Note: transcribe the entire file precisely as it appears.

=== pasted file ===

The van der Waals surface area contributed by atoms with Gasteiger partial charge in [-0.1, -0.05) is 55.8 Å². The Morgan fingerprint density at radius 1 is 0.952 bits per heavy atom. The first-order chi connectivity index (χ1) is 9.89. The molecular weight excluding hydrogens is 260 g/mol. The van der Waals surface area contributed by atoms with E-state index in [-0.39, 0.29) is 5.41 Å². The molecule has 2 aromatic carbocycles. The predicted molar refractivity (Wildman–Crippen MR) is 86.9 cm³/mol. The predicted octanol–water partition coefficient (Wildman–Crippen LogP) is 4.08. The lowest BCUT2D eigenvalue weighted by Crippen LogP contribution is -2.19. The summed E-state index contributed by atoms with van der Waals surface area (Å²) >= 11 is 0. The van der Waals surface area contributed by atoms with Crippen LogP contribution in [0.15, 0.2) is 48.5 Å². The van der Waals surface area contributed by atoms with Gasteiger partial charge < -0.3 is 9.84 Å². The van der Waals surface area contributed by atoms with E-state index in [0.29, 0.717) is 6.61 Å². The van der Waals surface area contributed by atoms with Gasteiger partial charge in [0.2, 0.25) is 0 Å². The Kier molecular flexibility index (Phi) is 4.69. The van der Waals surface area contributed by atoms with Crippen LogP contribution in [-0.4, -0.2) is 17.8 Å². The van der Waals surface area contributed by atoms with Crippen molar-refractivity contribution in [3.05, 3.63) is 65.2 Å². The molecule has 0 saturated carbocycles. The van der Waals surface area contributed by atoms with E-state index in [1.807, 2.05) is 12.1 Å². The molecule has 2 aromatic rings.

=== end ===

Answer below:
The van der Waals surface area contributed by atoms with Gasteiger partial charge in [-0.1, -0.05) is 55.8 Å². The Morgan fingerprint density at radius 1 is 0.952 bits per heavy atom. The first-order chi connectivity index (χ1) is 9.89. The molecular weight excluding hydrogens is 260 g/mol. The van der Waals surface area contributed by atoms with E-state index in [-0.39, 0.29) is 5.41 Å². The molecule has 2 aromatic carbocycles. The predicted molar refractivity (Wildman–Crippen MR) is 86.9 cm³/mol. The predicted octanol–water partition coefficient (Wildman–Crippen LogP) is 4.08. The lowest BCUT2D eigenvalue weighted by Crippen LogP contribution is -2.19. The summed E-state index contributed by atoms with van der Waals surface area (Å²) >= 11 is 0. The van der Waals surface area contributed by atoms with Crippen LogP contribution in [0.15, 0.2) is 48.5 Å². The van der Waals surface area contributed by atoms with Gasteiger partial charge < -0.3 is 9.84 Å². The van der Waals surface area contributed by atoms with E-state index in [0.29, 0.717) is 6.61 Å². The van der Waals surface area contributed by atoms with Gasteiger partial charge in [0.2, 0.25) is 0 Å². The Kier molecular flexibility index (Phi) is 4.69. The van der Waals surface area contributed by atoms with Crippen LogP contribution in [-0.4, -0.2) is 17.8 Å². The van der Waals surface area contributed by atoms with Crippen molar-refractivity contribution in [3.05, 3.63) is 65.2 Å². The molecule has 0 saturated carbocycles. The van der Waals surface area contributed by atoms with E-state index in [1.807, 2.05) is 12.1 Å². The molecule has 2 aromatic rings.